Perhaps I should have just done the workout and not let the voice of doubt get the best of me. But I’m actually happy I took the route I chose instead. There’s a difference between not giving into fear and recognizing when you actually should hold back, and it’s that fine line that defines the difference between constructive and destructive training.

Onto my favorite training run of the week: the big kahuna.

I’ve only ever done 22 miles in marathon training once before, and it was in my first training cycle. I don’t completely think that it’s physically necessary, but mentally…it’s huge. For me, getting within 4 miles of the full marathon distance does a lot for my confidence, and in distance running… confidence can at times be more important than actual endurance.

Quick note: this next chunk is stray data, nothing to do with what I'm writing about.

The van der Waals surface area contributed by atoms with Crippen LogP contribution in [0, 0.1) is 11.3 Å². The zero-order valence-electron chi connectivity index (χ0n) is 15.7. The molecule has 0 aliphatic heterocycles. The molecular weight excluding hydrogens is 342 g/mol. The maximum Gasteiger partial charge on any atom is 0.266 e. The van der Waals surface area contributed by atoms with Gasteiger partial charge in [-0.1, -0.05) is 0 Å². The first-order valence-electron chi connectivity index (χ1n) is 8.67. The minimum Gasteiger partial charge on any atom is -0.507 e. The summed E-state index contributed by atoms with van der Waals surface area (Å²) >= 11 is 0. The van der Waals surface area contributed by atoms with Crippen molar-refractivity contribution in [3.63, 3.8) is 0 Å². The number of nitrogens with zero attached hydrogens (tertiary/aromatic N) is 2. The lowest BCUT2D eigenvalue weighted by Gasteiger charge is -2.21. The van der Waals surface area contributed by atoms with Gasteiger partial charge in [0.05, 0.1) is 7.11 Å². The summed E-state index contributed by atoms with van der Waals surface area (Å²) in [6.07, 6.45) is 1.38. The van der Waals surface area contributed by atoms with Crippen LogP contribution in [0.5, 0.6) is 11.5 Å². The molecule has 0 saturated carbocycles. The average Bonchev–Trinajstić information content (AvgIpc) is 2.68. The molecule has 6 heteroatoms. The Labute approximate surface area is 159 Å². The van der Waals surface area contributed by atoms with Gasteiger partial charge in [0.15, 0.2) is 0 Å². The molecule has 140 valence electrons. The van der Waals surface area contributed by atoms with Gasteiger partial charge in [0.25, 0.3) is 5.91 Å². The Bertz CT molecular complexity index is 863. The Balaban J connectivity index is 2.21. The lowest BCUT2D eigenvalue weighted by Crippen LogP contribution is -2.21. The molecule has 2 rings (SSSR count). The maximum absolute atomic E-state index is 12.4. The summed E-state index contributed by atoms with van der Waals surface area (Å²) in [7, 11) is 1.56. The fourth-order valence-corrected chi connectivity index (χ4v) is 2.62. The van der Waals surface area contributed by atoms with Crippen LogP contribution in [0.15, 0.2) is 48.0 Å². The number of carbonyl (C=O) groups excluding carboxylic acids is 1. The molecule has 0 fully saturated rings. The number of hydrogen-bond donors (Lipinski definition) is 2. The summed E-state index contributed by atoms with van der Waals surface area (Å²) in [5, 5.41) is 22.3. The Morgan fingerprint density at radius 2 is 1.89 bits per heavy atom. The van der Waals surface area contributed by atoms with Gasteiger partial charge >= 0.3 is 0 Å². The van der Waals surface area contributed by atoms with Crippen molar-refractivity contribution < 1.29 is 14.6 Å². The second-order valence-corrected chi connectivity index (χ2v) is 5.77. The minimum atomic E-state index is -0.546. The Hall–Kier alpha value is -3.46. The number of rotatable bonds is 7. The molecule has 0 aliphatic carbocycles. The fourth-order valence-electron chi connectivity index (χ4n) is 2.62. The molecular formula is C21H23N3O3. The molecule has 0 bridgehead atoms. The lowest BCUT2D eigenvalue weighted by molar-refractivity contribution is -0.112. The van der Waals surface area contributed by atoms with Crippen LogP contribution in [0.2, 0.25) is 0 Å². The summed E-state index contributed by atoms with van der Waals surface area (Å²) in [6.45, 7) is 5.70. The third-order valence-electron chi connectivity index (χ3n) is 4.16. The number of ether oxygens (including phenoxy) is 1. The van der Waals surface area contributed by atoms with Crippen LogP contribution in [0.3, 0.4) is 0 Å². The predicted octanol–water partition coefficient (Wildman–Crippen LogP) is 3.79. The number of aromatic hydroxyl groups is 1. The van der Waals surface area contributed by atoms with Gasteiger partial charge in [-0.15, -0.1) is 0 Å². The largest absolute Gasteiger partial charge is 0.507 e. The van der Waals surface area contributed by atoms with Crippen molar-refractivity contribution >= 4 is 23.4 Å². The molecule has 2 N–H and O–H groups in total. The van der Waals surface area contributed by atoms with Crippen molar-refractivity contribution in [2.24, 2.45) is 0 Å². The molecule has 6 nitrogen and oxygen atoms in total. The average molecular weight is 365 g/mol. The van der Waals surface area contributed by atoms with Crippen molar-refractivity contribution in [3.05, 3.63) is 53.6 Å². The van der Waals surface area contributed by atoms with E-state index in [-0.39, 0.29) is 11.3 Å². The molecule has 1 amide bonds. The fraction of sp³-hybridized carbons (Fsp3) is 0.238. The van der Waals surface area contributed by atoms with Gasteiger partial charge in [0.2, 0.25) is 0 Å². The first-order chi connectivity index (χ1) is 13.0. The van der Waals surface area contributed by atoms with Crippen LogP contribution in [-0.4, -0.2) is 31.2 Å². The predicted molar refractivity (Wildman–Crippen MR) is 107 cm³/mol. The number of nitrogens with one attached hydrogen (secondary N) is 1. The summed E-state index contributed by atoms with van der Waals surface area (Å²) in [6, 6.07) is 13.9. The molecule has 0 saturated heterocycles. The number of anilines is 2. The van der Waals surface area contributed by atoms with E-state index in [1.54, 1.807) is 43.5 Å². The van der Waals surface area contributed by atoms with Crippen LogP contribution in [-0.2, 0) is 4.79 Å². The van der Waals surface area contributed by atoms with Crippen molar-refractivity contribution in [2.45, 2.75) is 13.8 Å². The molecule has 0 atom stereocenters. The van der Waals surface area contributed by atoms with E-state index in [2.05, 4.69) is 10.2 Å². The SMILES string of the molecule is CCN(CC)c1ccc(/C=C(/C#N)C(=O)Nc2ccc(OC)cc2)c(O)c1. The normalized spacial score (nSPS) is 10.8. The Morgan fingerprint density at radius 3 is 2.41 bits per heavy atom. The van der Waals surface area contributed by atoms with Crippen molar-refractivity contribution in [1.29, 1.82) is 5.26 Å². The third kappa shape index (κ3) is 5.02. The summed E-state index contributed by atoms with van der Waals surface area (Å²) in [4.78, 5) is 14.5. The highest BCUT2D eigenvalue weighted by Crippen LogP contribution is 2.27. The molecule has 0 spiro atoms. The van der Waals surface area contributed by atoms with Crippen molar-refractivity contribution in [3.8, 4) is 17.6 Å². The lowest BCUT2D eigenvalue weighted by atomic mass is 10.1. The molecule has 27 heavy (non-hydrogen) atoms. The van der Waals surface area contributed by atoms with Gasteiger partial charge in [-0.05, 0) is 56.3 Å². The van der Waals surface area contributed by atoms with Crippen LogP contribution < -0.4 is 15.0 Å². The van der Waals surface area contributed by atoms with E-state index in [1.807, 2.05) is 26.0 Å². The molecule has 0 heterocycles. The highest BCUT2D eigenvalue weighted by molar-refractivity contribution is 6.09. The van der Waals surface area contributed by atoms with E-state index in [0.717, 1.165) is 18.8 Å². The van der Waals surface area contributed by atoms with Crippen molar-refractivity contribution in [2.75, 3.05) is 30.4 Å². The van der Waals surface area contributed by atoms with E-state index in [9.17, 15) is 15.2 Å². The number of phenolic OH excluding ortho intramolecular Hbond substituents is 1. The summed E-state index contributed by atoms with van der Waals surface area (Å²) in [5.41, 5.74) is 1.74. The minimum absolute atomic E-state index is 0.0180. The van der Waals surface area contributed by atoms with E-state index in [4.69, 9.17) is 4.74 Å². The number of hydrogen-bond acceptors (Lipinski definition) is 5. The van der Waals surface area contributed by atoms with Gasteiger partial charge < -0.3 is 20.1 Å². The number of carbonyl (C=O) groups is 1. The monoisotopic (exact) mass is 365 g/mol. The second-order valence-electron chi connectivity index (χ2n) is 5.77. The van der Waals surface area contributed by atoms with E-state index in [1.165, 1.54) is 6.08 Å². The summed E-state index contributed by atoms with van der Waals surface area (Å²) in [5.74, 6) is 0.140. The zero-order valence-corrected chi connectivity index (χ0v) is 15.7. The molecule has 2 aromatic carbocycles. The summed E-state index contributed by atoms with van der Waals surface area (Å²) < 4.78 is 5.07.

That said, there was really only one thing I wanted out of Saturday’s 22 miler: confidence. I had gained a great deal of excitement and encouragement last week from the race, but now was the time to really go long. No stopping, no breaks in the middle, just running. And running. And running.

I decided to tackle this monster on the Burke-Gilman trail for a change of scenery and also for some company. Sure enough, there were runners/bikers/walkers galore…and it felt like the place to be on a Saturday morning.

No sugar coating— this sucker took a long time. But truthfully, it felt like it went by relatively fast. I enjoyed essentially every mile of this run, and with the exception of a couple lonely/tough miles around 15-16, I felt great the whole time. I should note that it was also so m-f cold at the beginning that anyone would rather be running than standing still…meaning the first 5-ish miles were spent thawing out and regaining control of my fingers.